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Implementation of a 46-node quantum metropolitan area network


Quantum key distribution (QKD) enables secure key exchanges between two remote users. The ultimate goal of secure communication is to establish a global quantum network. The existing field tests suggest that quantum networks are feasible. To achieve a practical quantum network, we need to overcome several challenges including realizing versatile topologies for large scales, simple network maintenance, extendable configuration and robustness to node failures. To this end, we present a field operation of a quantum metropolitan-area network with 46 nodes and show that all these challenges can be overcome with cutting-edge quantum technologies. In particular, we realize different topological structures and continuously run the network for 31 months, by employing standard equipment for network maintenance with an extendable configuration. We realize QKD pairing and key management with a sophisticated key control centre. In this implementation, the final keys have been used for secure communication such as real-time voice telephone, text messaging and file transmission with one-time pad encryption, which can support 11 pairs of users to make audio calls simultaneously. Combined with intercity quantum backbone and ground–satellite links, our metropolitan implementation paves the way toward a global quantum network.


The ultimate goal of quantum key distribution (QKD)1,2 is to construct a global quantum network, wherein all communication traffics have information-theoretic security guarantees. A global QKD network consists of two main types of links: the ground network (mainly fibre based) and the satellite network (mainly free-space based). The ground network can be further divided into backbone, metropolitan and access networks, which cover intercity distances, metropolitan distances and fibre-to-the-home distances, respectively. The feasibility of QKD between two users has been extensively studied, for example, through long-distance free space3, telecom fibres4 and simulated ground–satellite links5,6. Field tests of QKD networks have been realized, including the three-user network by DARPA (2003)7, the six-node SECOQC network in Europe (2008)8, SwissQuantum network (2009)9, the USTC network10, the six-node mesh-type network in Tokyo (2011)11 and the small-scale metropolitan all-pass and intercity quantum network12,13. The satellite network is a promising way to realize intercontinental secure communication due to the low transmission attenuation in space. The satellite can serve as a trusted relay, connecting remote user nodes or subnetworks14. Recently, a large-scale satellite network has been implemented15, consisting of four metropolitan-area networks, a backbone network and two satellite–ground links. Here, we summarize the existing network implementations in Table 1. For a full review of the subject, one can refer to the recent review article16 and references therein.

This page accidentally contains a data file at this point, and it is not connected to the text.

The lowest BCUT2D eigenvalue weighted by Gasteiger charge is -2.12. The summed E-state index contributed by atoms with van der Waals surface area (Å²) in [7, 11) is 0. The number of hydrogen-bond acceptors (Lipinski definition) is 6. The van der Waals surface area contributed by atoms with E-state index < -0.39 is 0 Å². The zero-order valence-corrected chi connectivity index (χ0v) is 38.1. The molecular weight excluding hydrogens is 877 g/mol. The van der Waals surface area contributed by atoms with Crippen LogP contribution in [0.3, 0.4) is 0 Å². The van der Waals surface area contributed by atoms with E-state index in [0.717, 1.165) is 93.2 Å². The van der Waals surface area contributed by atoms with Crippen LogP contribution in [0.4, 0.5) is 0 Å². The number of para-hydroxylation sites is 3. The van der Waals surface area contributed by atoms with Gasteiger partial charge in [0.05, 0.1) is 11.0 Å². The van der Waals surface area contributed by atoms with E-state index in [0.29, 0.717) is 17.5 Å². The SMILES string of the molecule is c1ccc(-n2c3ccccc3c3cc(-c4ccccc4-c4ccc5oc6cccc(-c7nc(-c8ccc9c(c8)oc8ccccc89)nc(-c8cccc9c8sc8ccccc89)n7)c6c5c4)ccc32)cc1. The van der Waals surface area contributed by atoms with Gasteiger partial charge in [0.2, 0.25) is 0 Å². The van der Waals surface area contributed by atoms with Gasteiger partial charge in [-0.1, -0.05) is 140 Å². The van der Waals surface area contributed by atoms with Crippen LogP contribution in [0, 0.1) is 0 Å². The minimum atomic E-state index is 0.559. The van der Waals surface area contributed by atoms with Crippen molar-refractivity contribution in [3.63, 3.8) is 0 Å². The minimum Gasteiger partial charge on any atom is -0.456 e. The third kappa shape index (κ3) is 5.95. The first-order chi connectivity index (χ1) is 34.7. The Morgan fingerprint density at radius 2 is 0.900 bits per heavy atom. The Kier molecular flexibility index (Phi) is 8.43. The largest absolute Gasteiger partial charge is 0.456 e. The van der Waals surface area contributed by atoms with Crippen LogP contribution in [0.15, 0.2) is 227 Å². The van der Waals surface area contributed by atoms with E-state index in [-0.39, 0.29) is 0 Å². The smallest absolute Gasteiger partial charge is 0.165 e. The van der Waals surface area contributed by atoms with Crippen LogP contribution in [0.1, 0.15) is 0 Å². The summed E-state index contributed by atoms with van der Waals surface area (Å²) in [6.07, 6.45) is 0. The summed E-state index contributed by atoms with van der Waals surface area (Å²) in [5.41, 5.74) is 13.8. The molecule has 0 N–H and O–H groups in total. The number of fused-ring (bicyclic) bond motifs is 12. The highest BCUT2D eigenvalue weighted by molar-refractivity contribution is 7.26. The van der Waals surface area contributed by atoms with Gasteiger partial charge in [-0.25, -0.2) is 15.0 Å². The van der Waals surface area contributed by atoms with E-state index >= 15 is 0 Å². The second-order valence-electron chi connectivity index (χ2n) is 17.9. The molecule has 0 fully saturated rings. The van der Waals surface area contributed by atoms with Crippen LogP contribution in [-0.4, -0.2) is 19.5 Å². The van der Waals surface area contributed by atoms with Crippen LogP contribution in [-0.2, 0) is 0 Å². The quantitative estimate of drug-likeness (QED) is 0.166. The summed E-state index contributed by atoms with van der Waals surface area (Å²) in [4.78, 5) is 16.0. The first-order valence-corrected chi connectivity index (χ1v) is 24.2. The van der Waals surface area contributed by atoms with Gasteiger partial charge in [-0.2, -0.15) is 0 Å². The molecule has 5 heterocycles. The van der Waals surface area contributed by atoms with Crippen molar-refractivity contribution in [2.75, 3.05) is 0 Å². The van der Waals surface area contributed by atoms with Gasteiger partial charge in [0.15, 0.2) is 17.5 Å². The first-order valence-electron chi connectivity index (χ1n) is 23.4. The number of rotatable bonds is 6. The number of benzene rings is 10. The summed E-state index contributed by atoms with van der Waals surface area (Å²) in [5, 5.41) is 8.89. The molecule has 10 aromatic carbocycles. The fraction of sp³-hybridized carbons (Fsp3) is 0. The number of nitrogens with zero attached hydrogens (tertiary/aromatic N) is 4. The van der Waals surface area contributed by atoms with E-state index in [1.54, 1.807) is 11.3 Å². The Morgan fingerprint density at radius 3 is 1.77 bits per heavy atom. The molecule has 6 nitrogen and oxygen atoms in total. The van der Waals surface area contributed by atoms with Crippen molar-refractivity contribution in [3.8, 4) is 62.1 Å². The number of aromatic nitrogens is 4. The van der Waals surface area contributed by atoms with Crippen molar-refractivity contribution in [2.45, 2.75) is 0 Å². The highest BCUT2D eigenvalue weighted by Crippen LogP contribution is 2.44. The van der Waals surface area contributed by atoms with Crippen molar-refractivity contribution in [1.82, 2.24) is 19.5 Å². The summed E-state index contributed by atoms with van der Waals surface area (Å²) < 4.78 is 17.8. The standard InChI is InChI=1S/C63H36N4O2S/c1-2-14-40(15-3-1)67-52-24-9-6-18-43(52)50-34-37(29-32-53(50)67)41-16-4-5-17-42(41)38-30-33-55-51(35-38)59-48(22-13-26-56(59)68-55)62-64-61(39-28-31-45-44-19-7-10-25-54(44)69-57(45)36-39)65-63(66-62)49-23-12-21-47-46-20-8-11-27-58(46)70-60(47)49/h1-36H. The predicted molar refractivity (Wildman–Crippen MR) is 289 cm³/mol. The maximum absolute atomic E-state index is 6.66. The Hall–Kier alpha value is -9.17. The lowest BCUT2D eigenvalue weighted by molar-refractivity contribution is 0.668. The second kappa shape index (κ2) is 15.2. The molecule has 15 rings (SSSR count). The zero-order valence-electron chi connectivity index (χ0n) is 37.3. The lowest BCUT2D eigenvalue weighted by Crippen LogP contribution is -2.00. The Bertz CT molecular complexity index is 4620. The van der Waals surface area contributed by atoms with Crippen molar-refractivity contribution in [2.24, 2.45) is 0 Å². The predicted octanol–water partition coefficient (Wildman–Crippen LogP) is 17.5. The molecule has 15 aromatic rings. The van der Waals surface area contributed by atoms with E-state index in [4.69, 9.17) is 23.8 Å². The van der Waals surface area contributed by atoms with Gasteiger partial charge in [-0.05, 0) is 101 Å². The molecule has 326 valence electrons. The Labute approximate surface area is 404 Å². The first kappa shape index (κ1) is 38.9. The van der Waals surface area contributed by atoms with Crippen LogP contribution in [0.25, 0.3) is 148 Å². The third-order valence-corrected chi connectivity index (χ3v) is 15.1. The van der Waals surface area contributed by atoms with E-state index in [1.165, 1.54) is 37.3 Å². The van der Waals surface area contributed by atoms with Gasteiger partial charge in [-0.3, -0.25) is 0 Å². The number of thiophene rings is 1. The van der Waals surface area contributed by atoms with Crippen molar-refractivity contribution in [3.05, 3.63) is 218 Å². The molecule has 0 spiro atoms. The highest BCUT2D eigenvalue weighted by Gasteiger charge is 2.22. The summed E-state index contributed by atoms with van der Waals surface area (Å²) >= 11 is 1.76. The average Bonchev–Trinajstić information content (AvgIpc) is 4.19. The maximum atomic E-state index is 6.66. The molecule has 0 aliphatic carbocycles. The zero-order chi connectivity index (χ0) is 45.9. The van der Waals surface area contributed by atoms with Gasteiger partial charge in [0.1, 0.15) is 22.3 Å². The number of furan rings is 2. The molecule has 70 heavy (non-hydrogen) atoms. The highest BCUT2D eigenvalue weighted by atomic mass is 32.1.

Table 1 Existing QKD network implementations.

Nevertheless, these QKD experiments and networks are still preliminary demonstrations with limited scales with less than ten nodes, making it insufficient for meeting the demands of actual metropolitan communication. Furthermore, realizing a practical QKD network is not simply extending the number of nodes; while many scientific and practical issues, such as: (a) network topology; (b) network scalability; (c) key management; (d) practical applications; and (e) network robustness, need to be considered. Thus far, realizing a practical large QKD network still remains a major challenge in quantum communication.

In this work, we construct a 46-node quantum metropolitan-area network throughout the city of Hefei, which connects 40 user nodes, three trusted relays and three optical switches, as shown in Fig. 1. The network covers the entire urban area and connects several major organizations in the city districts, including governments, banks, hospitals, universities and research institutes. In our network, we: (a) implement versatile connection topologies for different hierarchies of users; (b) use standard equipment with a scalable configuration; (c) integrate systematic key management; (d) realize various robust application modules; and (e) deal with node failures. As a result, we address the major challenges in realizing a large-scale practical QKD network.

Fig. 1: The topological structure of our quantum network.